I have to be intentional to expose myself to new music. I look at my playlists on Spotify. Most of the music I listen to ranges over seventy years. This music can be called up with a screen’s tap, a simple search, and a few clicks.
Our parents had to accumulate albums or listen to what was on the radio or tv. Our ancestors had to rely on whoever played an instrument in the local town. The wealthy would hear the symphony orchestra perform. The poor would hear individuals perform around campfires, in pubs, homes, etc.
In fourth grade, I had the opportunity to play music in school. I continued to practice and play, and even today, I pull out my saxophone and practice.
I can only speak to my own experience; there is a joy to playing music with others. There also was a part of my nature that is competitive. That side was fed growing up too. In-band, you competed for chairs, you went to contests to compete against other bands for rankings and certificates.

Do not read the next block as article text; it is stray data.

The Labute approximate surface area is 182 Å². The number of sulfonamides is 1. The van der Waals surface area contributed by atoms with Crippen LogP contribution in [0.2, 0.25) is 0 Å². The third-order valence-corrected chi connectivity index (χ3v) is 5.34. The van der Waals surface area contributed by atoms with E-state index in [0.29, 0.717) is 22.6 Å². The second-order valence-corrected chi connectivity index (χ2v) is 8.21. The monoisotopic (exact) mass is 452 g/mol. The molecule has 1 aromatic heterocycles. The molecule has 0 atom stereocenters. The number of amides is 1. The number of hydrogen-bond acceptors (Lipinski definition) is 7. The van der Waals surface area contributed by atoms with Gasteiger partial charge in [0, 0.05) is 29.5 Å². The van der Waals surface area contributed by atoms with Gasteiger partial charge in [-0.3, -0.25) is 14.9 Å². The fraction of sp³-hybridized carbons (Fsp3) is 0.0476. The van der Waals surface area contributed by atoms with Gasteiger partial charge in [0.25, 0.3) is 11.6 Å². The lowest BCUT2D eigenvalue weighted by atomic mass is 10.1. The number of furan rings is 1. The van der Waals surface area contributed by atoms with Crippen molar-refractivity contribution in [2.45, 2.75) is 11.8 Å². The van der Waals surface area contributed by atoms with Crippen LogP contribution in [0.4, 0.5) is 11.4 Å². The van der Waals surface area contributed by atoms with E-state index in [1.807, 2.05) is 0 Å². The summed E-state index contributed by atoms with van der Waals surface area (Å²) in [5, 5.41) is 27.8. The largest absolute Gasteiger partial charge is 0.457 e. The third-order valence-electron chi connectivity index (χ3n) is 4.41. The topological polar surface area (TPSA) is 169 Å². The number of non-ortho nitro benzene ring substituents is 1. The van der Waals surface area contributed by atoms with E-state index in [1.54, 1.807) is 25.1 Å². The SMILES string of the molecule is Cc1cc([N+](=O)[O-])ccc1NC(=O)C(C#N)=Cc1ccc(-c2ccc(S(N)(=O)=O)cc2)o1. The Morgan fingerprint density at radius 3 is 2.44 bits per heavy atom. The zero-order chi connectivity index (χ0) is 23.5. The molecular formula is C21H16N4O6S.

You went to the contest. You got a one. This meant you were a good band. If you didn’t get one, in my mind, you were not good.
This system of measurement. They exist. Measurement makes me uncomfortable. Measurement makes me want to quit, or measurement acts as fuel. There are times that I want systems of measurement to go away.
What is your opinion on the measurement of individual talents and abilities? Is the measurement around to help me get better in my chosen vocation? Or am I using measurement to validate myself or gain acceptance from others? I guess it is a combination of all of the above.
Bouncing from the opinions that I have curated in my mind has led me to conclude that I need to cultivate new habits and expose myself to new music. Still, as a content creator, I am concluding that perhaps I am new. I want to be the new author that a reader chooses. I hope to be that new podcaster that you listen to or the new blogger that you read, and if you would like to expose yourself to something new, check out my work here.